Peter Havart-Simkin - The Present Day Lord of Charlton

Anne Delmé-Radcliffe passed the Lordship of the Manor of Charlton to the current holder of the title Peter Havart-Simkin (b. 1952), a British Citizen currently residing in California in the USA with his wife Lady Lucinda. Both also enjoy spending time on the private island of Mustique in St. Vincent and the Grenadines.

Peter Havart-Simkin is a serial entrepreneur having worked in the IT industry for more than 40 years and founded several companies including Firefox Communications which went from his dining room table in England to a public market listing trading on NASDAQ in the USA.  As a former CTO, CMO and CEO, Havart-Simkin currently provides advice and guidance and business-related research to technology company CEOs and startup technology CEOs and senior management globally.




Charlton Stories - Sir Henry Bessemer – Born in Charlton House

Sir Henry Bessemer FRS (19 January 1813 – 15 March 1898) born in Charlton House in Charlton, was an English inventor, whose steel-making process would become the most important technique for making steel in the nineteenth century for almost one hundred years from 1856 to 1950.  He also played a significant role in establishing the town of Sheffield as a major industrial centre.  Bessemer's father, Anthony, was born in London into a Huguenot family, but moved to Paris when he was about 21 years old.  He became a member of the French Academy of Science when he was 26.  He was forced to leave Paris by the French Revolution and returned to Britain.  There he invented a process for making gold chains, which was successful, and enabled him to buy a small estate in Charlton where Henry was born.  According to Bessemer he was given his name by his godfather Henry Caslon, who employed his father as a punchcutter.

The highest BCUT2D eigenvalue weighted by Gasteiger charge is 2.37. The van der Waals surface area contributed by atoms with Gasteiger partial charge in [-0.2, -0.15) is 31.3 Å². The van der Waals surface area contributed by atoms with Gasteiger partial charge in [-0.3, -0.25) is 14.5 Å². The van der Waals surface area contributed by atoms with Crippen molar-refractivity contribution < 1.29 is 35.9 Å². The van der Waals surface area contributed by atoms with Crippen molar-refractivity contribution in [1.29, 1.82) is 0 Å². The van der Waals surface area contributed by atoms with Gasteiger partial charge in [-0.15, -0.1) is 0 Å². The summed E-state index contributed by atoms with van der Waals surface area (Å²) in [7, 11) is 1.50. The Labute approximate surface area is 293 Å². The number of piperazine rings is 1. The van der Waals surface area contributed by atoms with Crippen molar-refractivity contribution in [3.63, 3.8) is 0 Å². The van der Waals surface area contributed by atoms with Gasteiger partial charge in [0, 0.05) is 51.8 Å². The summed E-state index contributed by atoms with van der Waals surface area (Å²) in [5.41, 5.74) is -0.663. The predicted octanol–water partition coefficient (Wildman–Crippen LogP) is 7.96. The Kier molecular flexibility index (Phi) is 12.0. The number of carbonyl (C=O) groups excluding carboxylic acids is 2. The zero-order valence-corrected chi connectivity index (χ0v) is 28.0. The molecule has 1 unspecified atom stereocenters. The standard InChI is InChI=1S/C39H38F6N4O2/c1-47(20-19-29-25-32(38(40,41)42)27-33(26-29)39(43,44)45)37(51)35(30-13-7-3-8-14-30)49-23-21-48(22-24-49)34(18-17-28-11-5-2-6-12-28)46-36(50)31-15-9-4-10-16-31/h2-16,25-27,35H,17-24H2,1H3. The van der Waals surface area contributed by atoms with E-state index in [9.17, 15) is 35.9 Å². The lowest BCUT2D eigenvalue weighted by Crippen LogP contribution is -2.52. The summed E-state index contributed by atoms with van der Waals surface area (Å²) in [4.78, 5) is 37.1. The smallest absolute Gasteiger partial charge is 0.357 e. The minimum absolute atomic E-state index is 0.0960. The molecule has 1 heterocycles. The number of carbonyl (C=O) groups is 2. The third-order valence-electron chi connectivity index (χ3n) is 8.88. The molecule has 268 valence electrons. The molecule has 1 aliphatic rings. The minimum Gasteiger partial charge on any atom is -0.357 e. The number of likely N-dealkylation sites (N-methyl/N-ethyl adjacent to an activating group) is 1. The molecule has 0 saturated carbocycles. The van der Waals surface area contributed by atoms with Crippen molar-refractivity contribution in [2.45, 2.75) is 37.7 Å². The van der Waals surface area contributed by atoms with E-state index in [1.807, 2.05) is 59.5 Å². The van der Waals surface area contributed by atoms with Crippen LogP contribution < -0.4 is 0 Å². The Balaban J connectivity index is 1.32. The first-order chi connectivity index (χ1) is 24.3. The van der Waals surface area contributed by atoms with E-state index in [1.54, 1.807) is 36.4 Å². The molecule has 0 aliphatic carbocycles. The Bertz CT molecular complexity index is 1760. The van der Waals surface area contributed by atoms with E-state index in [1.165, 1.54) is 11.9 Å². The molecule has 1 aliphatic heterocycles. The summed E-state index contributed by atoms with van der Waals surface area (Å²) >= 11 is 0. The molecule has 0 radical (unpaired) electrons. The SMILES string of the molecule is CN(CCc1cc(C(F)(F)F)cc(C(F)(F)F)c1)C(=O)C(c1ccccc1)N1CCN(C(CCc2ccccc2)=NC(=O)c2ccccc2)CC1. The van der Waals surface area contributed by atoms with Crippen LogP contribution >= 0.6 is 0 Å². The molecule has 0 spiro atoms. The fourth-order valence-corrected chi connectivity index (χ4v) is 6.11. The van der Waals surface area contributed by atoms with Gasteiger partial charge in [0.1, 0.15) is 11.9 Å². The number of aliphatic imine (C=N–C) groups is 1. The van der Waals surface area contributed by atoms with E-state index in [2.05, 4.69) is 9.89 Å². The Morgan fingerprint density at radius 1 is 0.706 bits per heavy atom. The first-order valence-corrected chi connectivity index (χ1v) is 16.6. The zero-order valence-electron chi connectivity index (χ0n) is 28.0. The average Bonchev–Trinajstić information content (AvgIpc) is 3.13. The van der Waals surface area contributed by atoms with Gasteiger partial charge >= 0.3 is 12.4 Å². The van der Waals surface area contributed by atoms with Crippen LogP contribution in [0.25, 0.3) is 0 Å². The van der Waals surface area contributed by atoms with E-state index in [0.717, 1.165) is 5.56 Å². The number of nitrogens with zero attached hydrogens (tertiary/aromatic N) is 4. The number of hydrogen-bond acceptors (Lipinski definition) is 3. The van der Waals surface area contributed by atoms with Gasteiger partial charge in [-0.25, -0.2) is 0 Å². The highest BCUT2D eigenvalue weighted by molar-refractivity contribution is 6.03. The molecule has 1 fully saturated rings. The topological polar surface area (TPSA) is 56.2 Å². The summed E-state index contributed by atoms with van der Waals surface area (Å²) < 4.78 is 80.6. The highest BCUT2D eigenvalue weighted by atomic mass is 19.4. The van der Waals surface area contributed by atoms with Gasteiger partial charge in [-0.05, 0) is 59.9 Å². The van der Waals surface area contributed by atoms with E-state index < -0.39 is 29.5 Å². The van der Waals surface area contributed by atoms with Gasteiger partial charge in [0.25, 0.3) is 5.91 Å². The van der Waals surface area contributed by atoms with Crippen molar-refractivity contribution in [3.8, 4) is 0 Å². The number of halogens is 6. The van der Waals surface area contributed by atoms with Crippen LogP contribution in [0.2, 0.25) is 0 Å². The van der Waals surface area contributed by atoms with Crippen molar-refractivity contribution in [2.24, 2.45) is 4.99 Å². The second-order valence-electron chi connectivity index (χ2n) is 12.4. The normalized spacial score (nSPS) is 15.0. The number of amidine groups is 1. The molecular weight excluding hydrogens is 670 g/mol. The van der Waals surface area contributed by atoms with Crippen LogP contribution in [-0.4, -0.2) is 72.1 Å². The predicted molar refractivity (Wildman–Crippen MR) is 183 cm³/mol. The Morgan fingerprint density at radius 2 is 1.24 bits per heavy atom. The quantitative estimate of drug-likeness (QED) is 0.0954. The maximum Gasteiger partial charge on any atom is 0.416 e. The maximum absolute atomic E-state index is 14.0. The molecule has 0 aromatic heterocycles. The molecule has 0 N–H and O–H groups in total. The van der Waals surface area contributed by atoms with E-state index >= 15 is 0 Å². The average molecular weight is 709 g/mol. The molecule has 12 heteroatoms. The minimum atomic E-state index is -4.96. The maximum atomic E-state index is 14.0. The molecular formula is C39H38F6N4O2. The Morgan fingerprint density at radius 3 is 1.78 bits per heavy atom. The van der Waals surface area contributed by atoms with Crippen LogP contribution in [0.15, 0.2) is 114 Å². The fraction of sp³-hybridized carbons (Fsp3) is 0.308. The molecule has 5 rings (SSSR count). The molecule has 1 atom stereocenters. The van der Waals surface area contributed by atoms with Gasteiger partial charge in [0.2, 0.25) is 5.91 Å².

Charlton House in Charlton, where Henry was born, has a traditional Blue Plaque celebrating Sir Henry Bessemer. Bessemer patented a method for making a continuous ribbon of plate glass in 1848, but it was not commercially successful.  He gained experience in designing furnaces, which was to be of great use for his new steel-making process.

Henry worked on the problem of manufacturing cheap steel for ordnance production from 1850 to 1855 when he patented his method.  Though this process is no longer commercially used, at the time of its invention it was of enormous industrial importance because it lowered the cost of production steel, leading to steel being widely substituted for cast iron and wrought iron.  Bessemer's attention was drawn to the problem of steel manufacture during an attempt to improve the construction of guns.  Bessemer was a prolific inventor and held at least 129 patents, spanning from 1838 to 1883.  These included military ordnance, movable dies for embossed postage stamps, a screw extruder to extract sugar from sugar cane, and others in the fields of iron, steel and glass.  Bessemer also obtained a patent in 1857 for the casting of metal between contrarotating rollers still used today.  Bessemer was knighted by Queen Victoria for his contribution to science on 26 June 1879, and in the same year was made a fellow of the Royal Society.  In 2003 Bessemer was named among the top 10 technological innovators in Human Accomplishment: The Pursuit of Excellence in the Arts and Sciences, 800 B.C. to 1950.





* The Coat of Arms (Armorial Bearings) of Peter Havart-Simkin as the Lord of Charlton have been deposited with the British Library under the provisions of Section 15 of the Copyright Act, 1911.  It has also been deposited and acknowledged of behalf of the Libraries of the Universities of Oxford and Cambridge, the National Library of Scotland, the Library of Trinity College Dublin, and the National Library of Wales.